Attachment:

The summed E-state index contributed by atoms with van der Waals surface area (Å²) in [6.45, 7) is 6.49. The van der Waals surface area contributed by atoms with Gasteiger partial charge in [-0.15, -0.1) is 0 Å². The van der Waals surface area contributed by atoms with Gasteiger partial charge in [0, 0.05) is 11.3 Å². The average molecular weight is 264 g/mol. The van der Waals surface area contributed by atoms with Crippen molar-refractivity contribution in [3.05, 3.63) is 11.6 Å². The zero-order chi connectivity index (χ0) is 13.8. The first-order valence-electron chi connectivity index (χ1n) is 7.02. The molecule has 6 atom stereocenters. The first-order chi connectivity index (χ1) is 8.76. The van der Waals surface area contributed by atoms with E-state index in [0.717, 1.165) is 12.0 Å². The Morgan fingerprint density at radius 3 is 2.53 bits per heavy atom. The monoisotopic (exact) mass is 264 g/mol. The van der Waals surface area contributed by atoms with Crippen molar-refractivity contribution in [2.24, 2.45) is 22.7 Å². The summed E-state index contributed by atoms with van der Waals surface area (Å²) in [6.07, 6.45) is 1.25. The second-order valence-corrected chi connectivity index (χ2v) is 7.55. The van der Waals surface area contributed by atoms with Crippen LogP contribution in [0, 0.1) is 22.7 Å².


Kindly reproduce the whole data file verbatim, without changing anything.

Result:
The summed E-state index contributed by atoms with van der Waals surface area (Å²) in [6.45, 7) is 6.49. The van der Waals surface area contributed by atoms with Gasteiger partial charge in [-0.15, -0.1) is 0 Å². The van der Waals surface area contributed by atoms with Gasteiger partial charge in [0, 0.05) is 11.3 Å². The average molecular weight is 264 g/mol. The van der Waals surface area contributed by atoms with Crippen molar-refractivity contribution in [3.05, 3.63) is 11.6 Å². The zero-order chi connectivity index (χ0) is 13.8. The first-order valence-electron chi connectivity index (χ1n) is 7.02. The molecule has 6 atom stereocenters. The first-order chi connectivity index (χ1) is 8.76. The van der Waals surface area contributed by atoms with E-state index in [0.717, 1.165) is 12.0 Å². The Morgan fingerprint density at radius 3 is 2.53 bits per heavy atom. The monoisotopic (exact) mass is 264 g/mol. The van der Waals surface area contributed by atoms with Crippen molar-refractivity contribution in [2.24, 2.45) is 22.7 Å². The summed E-state index contributed by atoms with van der Waals surface area (Å²) in [6.07, 6.45) is 1.25. The second-order valence-corrected chi connectivity index (χ2v) is 7.55. The van der Waals surface area contributed by atoms with Crippen LogP contribution in [0, 0.1) is 22.7 Å².